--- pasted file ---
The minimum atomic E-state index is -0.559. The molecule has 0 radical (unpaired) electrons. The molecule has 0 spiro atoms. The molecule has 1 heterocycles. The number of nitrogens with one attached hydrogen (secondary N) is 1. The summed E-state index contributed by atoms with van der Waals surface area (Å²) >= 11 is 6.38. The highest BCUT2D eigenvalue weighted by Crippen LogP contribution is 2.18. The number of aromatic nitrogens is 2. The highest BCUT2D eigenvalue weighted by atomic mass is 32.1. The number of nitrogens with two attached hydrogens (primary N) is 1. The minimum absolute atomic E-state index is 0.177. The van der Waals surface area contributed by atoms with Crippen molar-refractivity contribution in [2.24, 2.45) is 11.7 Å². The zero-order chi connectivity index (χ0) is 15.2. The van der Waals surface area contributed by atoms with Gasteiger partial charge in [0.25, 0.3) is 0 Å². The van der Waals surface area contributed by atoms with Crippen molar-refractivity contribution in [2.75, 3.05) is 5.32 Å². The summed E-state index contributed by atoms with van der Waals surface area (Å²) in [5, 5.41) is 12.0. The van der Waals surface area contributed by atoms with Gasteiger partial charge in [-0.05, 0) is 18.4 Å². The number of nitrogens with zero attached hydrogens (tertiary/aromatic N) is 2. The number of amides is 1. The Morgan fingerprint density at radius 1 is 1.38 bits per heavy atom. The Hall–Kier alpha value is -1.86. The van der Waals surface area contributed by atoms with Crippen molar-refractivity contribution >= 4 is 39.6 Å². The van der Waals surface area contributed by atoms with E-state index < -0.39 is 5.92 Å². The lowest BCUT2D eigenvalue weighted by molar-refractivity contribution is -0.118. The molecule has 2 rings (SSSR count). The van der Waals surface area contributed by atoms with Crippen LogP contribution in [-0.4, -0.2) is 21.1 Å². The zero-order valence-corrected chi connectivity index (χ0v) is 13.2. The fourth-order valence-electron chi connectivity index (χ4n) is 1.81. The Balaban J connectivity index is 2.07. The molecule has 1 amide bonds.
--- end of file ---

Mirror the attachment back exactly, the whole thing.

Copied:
The minimum atomic E-state index is -0.559. The molecule has 0 radical (unpaired) electrons. The molecule has 0 spiro atoms. The molecule has 1 heterocycles. The number of nitrogens with one attached hydrogen (secondary N) is 1. The summed E-state index contributed by atoms with van der Waals surface area (Å²) >= 11 is 6.38. The highest BCUT2D eigenvalue weighted by Crippen LogP contribution is 2.18. The number of aromatic nitrogens is 2. The highest BCUT2D eigenvalue weighted by atomic mass is 32.1. The number of nitrogens with two attached hydrogens (primary N) is 1. The minimum absolute atomic E-state index is 0.177. The van der Waals surface area contributed by atoms with Crippen molar-refractivity contribution in [2.24, 2.45) is 11.7 Å². The zero-order chi connectivity index (χ0) is 15.2. The van der Waals surface area contributed by atoms with Gasteiger partial charge in [0.25, 0.3) is 0 Å². The van der Waals surface area contributed by atoms with Crippen molar-refractivity contribution in [2.75, 3.05) is 5.32 Å². The summed E-state index contributed by atoms with van der Waals surface area (Å²) in [5, 5.41) is 12.0. The van der Waals surface area contributed by atoms with Gasteiger partial charge in [-0.05, 0) is 18.4 Å². The number of nitrogens with zero attached hydrogens (tertiary/aromatic N) is 2. The number of amides is 1. The Morgan fingerprint density at radius 1 is 1.38 bits per heavy atom. The Hall–Kier alpha value is -1.86. The van der Waals surface area contributed by atoms with Crippen molar-refractivity contribution >= 4 is 39.6 Å². The van der Waals surface area contributed by atoms with E-state index < -0.39 is 5.92 Å². The lowest BCUT2D eigenvalue weighted by molar-refractivity contribution is -0.118. The molecule has 2 rings (SSSR count). The van der Waals surface area contributed by atoms with Crippen LogP contribution in [-0.4, -0.2) is 21.1 Å². The zero-order valence-corrected chi connectivity index (χ0v) is 13.2. The fourth-order valence-electron chi connectivity index (χ4n) is 1.81. The Balaban J connectivity index is 2.07. The molecule has 1 amide bonds.